Figures - Trade, hotels and restaurants
Retail trade posted a turnover growth of 1.9 percent and a growth in sales volume of 1.4 percent in 2016. It was the third consecutive year of turnover growth and represented the highest increase ever recorded. Nevertheless, turnover was still 4 percent below the highest level on record before the crisis (2008). The strong growth in 2016 can be attributed to an outstanding fourth quarter, when turnover rose by 4.3 percent.
The volume of sales surged as well by 3.2 percent. Quarterly growth figures of this size were realised in retail trade around ten years ago. Non-food retail in particular performed well; consumers spent large amounts in clothes, DIY and furniture shops. For grocery stores and online shops, turnover grew strongly as well relative to the previous quarters.
Turnover in wholesale trade continued to grow in 2016, by 2.9 percent year-on-year. In Q4, turnover growth even reached 7.0 percent. Virtually all sectors recorded more turnover at year-end. The highest peaks were seen in the raw materials sector, trade in non-food retail (especially sporting goods), metal goods (+18.8 percent) and heating equipment (+8.4 percent).
On the other hand, trade in ICT equipment showed a different development and recorded a turnover decline of nearly 2 percent.
Turnover in the car and motorcycle trade was up by nearly 2 percent in 2016 relative to the previous year. Passenger car trade recorded a slight turnover increase, despite falling sales of new cars. Other sub-sectors of the car industry did achieve considerable turnover growth in 2016, especially trade in company cars (+11 percent) and motorcycles (+9 percent).
Car service points and auto part suppliers recorded growth as well. Growth figures in 2016 were even the highest since 2002.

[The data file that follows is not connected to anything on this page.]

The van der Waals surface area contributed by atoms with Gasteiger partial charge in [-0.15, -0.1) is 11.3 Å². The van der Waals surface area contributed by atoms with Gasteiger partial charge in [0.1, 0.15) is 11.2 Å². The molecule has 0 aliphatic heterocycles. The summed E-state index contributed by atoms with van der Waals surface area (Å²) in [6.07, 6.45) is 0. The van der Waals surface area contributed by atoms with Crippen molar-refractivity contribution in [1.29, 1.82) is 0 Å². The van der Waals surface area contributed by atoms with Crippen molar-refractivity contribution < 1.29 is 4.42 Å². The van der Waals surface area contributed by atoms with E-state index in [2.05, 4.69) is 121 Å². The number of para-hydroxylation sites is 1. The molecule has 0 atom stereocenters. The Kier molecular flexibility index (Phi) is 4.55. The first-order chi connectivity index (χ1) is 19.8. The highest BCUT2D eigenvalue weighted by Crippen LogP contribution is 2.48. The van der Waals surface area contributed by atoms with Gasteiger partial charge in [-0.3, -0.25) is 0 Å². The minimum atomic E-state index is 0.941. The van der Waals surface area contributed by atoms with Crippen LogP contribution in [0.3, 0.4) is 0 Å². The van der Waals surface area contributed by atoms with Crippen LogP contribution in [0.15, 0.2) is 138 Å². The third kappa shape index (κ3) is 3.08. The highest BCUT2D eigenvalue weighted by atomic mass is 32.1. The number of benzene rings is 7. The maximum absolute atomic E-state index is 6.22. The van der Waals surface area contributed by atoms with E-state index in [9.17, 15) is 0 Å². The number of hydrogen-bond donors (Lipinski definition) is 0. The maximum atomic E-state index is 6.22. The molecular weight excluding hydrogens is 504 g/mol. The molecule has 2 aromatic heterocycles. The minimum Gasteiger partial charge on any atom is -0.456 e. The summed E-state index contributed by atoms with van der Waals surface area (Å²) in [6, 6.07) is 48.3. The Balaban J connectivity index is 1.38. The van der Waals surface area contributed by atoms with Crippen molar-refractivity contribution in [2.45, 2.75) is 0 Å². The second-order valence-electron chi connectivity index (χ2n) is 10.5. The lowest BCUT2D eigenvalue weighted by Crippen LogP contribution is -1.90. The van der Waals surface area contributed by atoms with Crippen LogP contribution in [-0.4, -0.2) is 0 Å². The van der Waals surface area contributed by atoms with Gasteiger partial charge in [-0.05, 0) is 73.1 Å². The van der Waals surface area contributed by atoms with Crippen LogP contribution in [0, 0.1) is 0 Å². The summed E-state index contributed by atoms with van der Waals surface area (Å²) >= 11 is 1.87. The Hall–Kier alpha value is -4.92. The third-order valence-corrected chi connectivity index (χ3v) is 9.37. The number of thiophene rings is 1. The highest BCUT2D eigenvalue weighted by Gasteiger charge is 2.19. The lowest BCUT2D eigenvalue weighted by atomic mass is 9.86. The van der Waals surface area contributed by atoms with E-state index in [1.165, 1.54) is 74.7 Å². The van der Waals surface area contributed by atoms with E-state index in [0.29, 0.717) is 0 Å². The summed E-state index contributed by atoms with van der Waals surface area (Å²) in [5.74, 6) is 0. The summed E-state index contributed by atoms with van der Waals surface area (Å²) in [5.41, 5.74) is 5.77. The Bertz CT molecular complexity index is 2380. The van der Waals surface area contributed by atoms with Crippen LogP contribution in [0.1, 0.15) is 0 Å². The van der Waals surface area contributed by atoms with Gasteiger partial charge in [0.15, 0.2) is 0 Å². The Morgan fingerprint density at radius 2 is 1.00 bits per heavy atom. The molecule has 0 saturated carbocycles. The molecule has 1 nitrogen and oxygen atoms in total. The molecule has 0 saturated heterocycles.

The number of retail shops has dropped by 4.4 percent over the past decade. There are mainly fewer shops selling DVDs and CDs, photo cameras as well as baby and children’s clothing relative to 2007. On the other hand, the number of online retailers has increased fivefold in this period.
In 2016, there were over 95 thousand brick and mortar shops in the Netherlands, down from 100 thousand in 2007. Many computer shops and shops selling small electronic equipment, such as DVD and CD players, have disappeared with a 20 percent decline since 2007.
The number of clothing shops fell by 5 percent, while the number of telephone shops has risen by 37 percent since 2007. The number of department stores, fishmongers and second-hand shops rose by more than 30 percent. Clothing shops nowadays represent the majority of all brick and mortar shops.
In 2016, Dutch consumers bought over 1 billion euros worth of goods through EU webshops: a 25 percent increase compared to 2015. They mainly bought clothing items and shoes. German webshops topped the list with a share of more than 50 percent in total related purchasing value. Great Britain ranked second at around 12 percent, followed by Belgium and Italy at approximately 8 percent each. The other 20 percent was spent in webshops from across the entire European Union.
Online purchases are those which are made by Dutch consumers from companies located within the European Union but outside the Netherlands.
In 2016, hotels and restaurants recorded the strongest turnover growth in ten years, namely 6.5 percent. This represents an increase of 18.7 percent relative to 2007. The strongest turnover growth was realised by snackbars (+36.6 percent), followed by restaurants (+21.9 percent) and hotels (+20.1 percent). However, turnover declined for cafés by 2 percent in 2016 relative to 2006. The sales volume declined by nearly 25 percent as prices rose steeply (nearly 30 percent).
Snackbars, which include fast-food chains, food delivery services, lunchrooms and ice cream parlours, realised nearly 10 percent more turnover growth in 2016, the highest annual growth since 2006. The volume of refreshments sold accounted for 7.5 percent of this growth. These sales have risen again (substantially) since Q1 2015.
The number of overnight stays at hotels went up by 3 million in 2016, from 41.6 million (2015) to 44.6 million (2016). The increase in overnight stays was almost equally divided between Dutch guests and foreign guests.